Han is 61 years old and works as a rice farmer in Cambodia. She is married with five children and nine grandchildren. Han has been diagnosed with pterygium in her eye. Her condition, which is a non-cancerous growth of conjuntiva covering the cornea, developed seven years ago. Han experiences tearing, burning, irritation, itchiness, and blurred vision. "She can't see clearly or do her work well," the staff at our medical partner shares. As a rice farmer, pterygium has made it difficult for her to continue working, and she hopes to get back to it after treatment. As of right now, Han spends her time listening to the radio and working around the home. $150 will cover the cost of pterygium excision surgery. The surgery consists of scraping the conjuntiva from the surface of the cornea and placing an autologous conjunctival graft to cover and prevent recurrence. Han's husband accompanied Han to the clinic for surgery. "I hope I don't have to worry about her eye having any more problems," he told the CSC staff.
At three years of age, Brian's parents realized that something was not okay; he cried when passing urine. When swelling appeared on his groin, he was rushed to the nearest hospital and treated for an inguinal hernia. The swelling did not disappear, but the pain was gone. Brian is now 11 years old and lives with his family in Kenya. He still has the inguinal hernia, which is again causing pain and discomfort, especially when bending over, coughing or lifting anything. According to our medical partner, African Mission Healthcare Foundation (AMHF), "if Brian is not treated, it can result in painful restriction of blood supply to his intestinal tissues that could be life-threatening." Weeks ago, Brian felt a sharp pain and his doctors determined that the hernia had re-occurred. Brian’s parents were distraught as they pondered where to get the funds they would need for his surgery - they work as casual laborers and cannot afford his care. They tell AMHF, "we will do anything to see to it that our son gets treated and fulfills his future dreams of becoming a pilot." For $430, Brian can have surgery to correct his hernia. This operation will prevent the hernia from growing and obstructing Brian's blood supply, interfering with his intestinal tract, and causing pain. Brian's mother says, "I am in need of your help because raising such an amount is completely out of reach for us. We want our son to grow normally and have a bright future.” Let's support Brian and his family achieve the future they desire.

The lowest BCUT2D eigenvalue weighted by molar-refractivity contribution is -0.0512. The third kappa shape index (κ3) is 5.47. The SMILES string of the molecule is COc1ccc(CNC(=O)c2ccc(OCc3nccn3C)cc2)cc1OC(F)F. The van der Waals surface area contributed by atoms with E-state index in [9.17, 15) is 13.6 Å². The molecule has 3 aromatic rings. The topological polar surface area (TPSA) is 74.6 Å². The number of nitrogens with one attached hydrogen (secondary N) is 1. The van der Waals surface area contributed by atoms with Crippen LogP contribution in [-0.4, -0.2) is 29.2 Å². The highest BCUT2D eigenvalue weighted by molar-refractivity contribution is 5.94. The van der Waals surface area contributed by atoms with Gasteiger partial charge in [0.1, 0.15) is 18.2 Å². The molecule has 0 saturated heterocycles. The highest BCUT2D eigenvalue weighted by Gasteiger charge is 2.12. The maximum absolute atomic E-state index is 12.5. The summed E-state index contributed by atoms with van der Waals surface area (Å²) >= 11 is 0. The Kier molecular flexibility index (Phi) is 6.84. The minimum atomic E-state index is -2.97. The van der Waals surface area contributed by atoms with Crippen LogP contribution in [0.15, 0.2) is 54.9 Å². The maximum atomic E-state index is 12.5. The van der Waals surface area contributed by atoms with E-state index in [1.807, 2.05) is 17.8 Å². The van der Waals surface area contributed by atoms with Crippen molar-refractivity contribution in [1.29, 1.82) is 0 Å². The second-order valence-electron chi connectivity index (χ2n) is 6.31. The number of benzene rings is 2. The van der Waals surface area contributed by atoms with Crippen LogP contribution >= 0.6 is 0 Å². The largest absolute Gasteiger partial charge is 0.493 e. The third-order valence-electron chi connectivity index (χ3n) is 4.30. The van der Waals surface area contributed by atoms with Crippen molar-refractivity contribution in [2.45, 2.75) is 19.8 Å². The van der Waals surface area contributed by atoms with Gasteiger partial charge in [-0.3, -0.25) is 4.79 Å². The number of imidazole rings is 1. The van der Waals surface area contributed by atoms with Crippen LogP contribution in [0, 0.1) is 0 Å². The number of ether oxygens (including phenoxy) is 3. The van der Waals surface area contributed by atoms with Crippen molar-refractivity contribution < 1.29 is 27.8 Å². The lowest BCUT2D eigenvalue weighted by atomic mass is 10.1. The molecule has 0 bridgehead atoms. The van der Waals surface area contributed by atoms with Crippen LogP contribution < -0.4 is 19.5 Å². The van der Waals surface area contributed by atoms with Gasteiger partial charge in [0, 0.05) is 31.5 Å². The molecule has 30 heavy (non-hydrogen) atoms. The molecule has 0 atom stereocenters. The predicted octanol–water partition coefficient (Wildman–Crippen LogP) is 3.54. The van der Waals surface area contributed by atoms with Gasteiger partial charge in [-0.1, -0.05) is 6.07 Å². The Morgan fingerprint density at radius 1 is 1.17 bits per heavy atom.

At 20 years old, Penelope is working through school and aspires to be a teacher some day. She recently just finished the final level of primary school, and will finish her exams and continue working at her education after delivering her first baby. Penelope is pregnant, and the baby is in breech position, meaning it is upside down in the womb. Delivering a baby in this position can be dangerous, and to ensure the safety of both Penelope and the child, doctors have recommended a C-section. A C-section will cost $303, and includes all post-operative care for Penelope and her child. This treatment will allow her to welcome her baby into the world without worrying about the possible dangers of a breach delivery. "Penelope is quite shy, but wants all the donors to know that she appreciates their support very much," shares The Kellermann Foundation. Let's support her in the happy, healthy delivery of her child.
Ahumuza is a six-year-old nursery school student from Uganda. About seven months ago, a swelling developed on his right arm. His grandmother (his primary caretaker) did not inform his mother, and the swelling kept on growing until it was very painful. Ahumuza stays with his grandmother since his parents separated and the burden of looking after him was put on his paternal grandmother. When the pain was worse, his mother was called to take him to hospital. The swelling has enlarged and needs an excision. Ahumuza's father does not support his care and his mother re-married and her new husband would not give her money to pay for Ahumuza's treatment. The mother came to Nyakibale Hospital (a Watsi partner hospital) to seek for any assistance and was told that there were donors who were willing to pay the bill of her son. If not treated, the mass - diagnosed as a lipoma - could continue to grow progressively and become more painful. $120 will fund a mass excision surgery and allow Ahumuza to be pain-free. "I feel a lot of pain at night," Ahumuza shares. "I want to be well."